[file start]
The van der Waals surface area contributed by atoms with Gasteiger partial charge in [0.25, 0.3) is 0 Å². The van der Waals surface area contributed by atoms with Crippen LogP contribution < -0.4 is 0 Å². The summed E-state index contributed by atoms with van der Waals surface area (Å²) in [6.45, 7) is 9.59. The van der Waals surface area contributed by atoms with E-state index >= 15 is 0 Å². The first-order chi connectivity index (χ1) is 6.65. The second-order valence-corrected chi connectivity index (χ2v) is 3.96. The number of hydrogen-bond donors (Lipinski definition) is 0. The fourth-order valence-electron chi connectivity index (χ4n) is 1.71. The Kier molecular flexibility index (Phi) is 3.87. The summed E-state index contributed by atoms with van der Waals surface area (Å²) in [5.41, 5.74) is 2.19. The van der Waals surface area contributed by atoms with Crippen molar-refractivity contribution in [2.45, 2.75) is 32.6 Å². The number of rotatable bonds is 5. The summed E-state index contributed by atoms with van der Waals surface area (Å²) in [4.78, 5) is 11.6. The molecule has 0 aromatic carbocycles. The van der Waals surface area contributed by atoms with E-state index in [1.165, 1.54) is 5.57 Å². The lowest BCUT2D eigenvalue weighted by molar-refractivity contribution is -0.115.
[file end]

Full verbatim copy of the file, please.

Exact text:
The van der Waals surface area contributed by atoms with Gasteiger partial charge in [0.25, 0.3) is 0 Å². The van der Waals surface area contributed by atoms with Crippen LogP contribution < -0.4 is 0 Å². The summed E-state index contributed by atoms with van der Waals surface area (Å²) in [6.45, 7) is 9.59. The van der Waals surface area contributed by atoms with E-state index >= 15 is 0 Å². The first-order chi connectivity index (χ1) is 6.65. The second-order valence-corrected chi connectivity index (χ2v) is 3.96. The number of hydrogen-bond donors (Lipinski definition) is 0. The fourth-order valence-electron chi connectivity index (χ4n) is 1.71. The Kier molecular flexibility index (Phi) is 3.87. The summed E-state index contributed by atoms with van der Waals surface area (Å²) in [5.41, 5.74) is 2.19. The van der Waals surface area contributed by atoms with Crippen molar-refractivity contribution in [2.45, 2.75) is 32.6 Å². The number of rotatable bonds is 5. The summed E-state index contributed by atoms with van der Waals surface area (Å²) in [4.78, 5) is 11.6. The molecule has 0 aromatic carbocycles. The van der Waals surface area contributed by atoms with E-state index in [1.165, 1.54) is 5.57 Å². The lowest BCUT2D eigenvalue weighted by molar-refractivity contribution is -0.115.